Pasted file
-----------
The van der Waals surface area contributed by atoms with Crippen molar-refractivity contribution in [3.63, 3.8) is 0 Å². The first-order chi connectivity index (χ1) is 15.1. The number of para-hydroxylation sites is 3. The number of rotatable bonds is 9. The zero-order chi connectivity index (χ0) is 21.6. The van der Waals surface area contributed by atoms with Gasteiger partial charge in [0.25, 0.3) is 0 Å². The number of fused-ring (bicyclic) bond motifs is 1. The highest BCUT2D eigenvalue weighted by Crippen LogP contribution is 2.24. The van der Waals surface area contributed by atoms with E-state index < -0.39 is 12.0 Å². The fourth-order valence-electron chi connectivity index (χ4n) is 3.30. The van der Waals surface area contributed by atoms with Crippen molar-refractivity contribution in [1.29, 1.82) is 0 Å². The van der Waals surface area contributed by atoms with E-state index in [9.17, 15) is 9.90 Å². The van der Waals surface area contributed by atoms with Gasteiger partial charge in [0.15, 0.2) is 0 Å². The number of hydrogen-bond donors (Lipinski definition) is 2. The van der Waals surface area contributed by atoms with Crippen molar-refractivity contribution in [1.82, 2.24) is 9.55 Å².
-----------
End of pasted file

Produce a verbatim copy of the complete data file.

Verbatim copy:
The van der Waals surface area contributed by atoms with Crippen molar-refractivity contribution in [3.63, 3.8) is 0 Å². The first-order chi connectivity index (χ1) is 15.1. The number of para-hydroxylation sites is 3. The number of rotatable bonds is 9. The zero-order chi connectivity index (χ0) is 21.6. The van der Waals surface area contributed by atoms with Gasteiger partial charge in [0.25, 0.3) is 0 Å². The number of fused-ring (bicyclic) bond motifs is 1. The highest BCUT2D eigenvalue weighted by Crippen LogP contribution is 2.24. The van der Waals surface area contributed by atoms with E-state index < -0.39 is 12.0 Å². The fourth-order valence-electron chi connectivity index (χ4n) is 3.30. The van der Waals surface area contributed by atoms with Crippen molar-refractivity contribution in [1.29, 1.82) is 0 Å². The van der Waals surface area contributed by atoms with E-state index in [9.17, 15) is 9.90 Å². The van der Waals surface area contributed by atoms with Gasteiger partial charge in [0.15, 0.2) is 0 Å². The number of hydrogen-bond donors (Lipinski definition) is 2. The van der Waals surface area contributed by atoms with Crippen molar-refractivity contribution in [1.82, 2.24) is 9.55 Å².